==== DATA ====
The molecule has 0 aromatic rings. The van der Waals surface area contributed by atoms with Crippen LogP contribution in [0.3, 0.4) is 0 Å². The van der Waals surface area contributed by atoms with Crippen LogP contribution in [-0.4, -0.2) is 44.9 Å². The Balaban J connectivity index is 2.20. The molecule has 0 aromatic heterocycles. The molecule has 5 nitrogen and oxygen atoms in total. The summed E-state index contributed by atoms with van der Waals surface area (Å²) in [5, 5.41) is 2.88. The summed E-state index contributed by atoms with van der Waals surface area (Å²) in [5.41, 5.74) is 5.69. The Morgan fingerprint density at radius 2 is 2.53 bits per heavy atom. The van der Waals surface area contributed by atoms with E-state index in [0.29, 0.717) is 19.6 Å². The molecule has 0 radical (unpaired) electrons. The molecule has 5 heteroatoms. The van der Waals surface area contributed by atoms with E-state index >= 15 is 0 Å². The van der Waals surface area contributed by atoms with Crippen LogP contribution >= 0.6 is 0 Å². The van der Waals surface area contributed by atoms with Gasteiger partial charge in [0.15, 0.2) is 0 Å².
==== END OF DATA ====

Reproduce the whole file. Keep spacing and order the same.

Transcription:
The molecule has 0 aromatic rings. The van der Waals surface area contributed by atoms with Crippen LogP contribution in [0.3, 0.4) is 0 Å². The van der Waals surface area contributed by atoms with Crippen LogP contribution in [-0.4, -0.2) is 44.9 Å². The Balaban J connectivity index is 2.20. The molecule has 0 aromatic heterocycles. The molecule has 5 nitrogen and oxygen atoms in total. The summed E-state index contributed by atoms with van der Waals surface area (Å²) in [5, 5.41) is 2.88. The summed E-state index contributed by atoms with van der Waals surface area (Å²) in [5.41, 5.74) is 5.69. The Morgan fingerprint density at radius 2 is 2.53 bits per heavy atom. The van der Waals surface area contributed by atoms with E-state index in [0.29, 0.717) is 19.6 Å². The molecule has 0 radical (unpaired) electrons. The molecule has 5 heteroatoms. The van der Waals surface area contributed by atoms with E-state index >= 15 is 0 Å². The van der Waals surface area contributed by atoms with Crippen LogP contribution >= 0.6 is 0 Å². The van der Waals surface area contributed by atoms with Gasteiger partial charge in [0.15, 0.2) is 0 Å².